US authorities will remove restrictions on importing African elephant trophies from Zimbabwe and Zambia.That means Americans will soon be able to hunt the endangered big game, an activity that garnered worldwide attention when a Minnesota dentist took Cecil, perhaps the world's most famous lion, near a wildlife park in Zimbabwe.A US Fish and Wildlife Service spokesman said the move will allow the two African countries to include US sport hunting as part of their management plans for the elephants and allow them to put "much-needed revenue back into conservation."Critics, however, note the restrictions were created by the Obama administration in 2014 because the African elephant population had dropped. The animals are listed in the US Endangered Species Act, which requires the US government to protect endangered species in other countries.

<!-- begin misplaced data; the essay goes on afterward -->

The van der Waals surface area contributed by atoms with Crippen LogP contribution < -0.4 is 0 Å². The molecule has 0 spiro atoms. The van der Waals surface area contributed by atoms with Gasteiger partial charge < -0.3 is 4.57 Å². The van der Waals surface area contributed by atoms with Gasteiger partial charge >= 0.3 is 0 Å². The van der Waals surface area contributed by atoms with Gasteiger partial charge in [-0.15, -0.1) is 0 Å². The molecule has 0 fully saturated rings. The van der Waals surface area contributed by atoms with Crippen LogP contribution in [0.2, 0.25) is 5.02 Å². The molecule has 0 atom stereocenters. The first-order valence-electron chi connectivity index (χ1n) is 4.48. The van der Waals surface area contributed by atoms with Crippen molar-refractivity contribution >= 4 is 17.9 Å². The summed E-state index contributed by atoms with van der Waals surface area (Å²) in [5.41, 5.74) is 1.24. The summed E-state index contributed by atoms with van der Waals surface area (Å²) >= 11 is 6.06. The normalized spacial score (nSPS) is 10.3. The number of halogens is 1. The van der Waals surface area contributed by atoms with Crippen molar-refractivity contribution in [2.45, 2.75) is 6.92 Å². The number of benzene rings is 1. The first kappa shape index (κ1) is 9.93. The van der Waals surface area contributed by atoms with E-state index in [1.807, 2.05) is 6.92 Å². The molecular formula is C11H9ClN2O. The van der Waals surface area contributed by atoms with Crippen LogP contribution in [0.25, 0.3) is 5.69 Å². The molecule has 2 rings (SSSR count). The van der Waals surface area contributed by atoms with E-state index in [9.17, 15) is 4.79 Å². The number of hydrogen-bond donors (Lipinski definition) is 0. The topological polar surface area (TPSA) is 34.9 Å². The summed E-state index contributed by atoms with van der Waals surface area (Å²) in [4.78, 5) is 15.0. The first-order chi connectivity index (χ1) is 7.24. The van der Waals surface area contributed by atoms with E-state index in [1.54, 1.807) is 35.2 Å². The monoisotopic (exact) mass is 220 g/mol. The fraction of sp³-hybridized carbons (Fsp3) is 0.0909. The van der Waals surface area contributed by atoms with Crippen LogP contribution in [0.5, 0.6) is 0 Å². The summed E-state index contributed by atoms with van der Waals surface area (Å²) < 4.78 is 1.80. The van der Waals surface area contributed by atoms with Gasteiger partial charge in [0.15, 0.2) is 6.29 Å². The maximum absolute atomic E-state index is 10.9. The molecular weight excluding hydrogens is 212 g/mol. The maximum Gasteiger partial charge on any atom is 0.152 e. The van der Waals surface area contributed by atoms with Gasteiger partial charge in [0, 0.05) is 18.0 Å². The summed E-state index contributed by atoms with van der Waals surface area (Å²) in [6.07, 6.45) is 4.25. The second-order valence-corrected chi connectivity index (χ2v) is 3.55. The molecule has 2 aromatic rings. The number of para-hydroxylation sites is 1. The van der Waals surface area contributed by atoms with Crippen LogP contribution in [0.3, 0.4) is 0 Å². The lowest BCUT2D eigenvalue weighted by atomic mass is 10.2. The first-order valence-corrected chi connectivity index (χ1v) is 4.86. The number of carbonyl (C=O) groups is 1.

North Carolina’s two Republican senators said Wednesday they oppose President Donald Trump’s pick to oversee chemical safety at the Environmental Protection Agency, putting his nomination at serious risk. Senators Richard Burr and Thom Tillis issued statements saying they will vote against Michael L. Dourson to serve as head of EPA’s Office of Chemical Safety and Pollution Prevention.Environmentalists and Senate Democrats have vehemently opposed Dourson, a toxicologist with close ties to the chemical industry. That means only one more Republican “no” vote would likely be needed to torpedo his nomination.The White House and EPA did not respond to requests for comment Wednesday evening. Despite his lack of Senate confirmation, Dourson has already been working at the agency as a senior adviser to EPA Administrator Scott Pruitt.The Associated Press reported in September that Dourson has for years accepted payments for criticizing studies that raised concerns about the safety of his clients’ products, according to a review of financial records and his published work.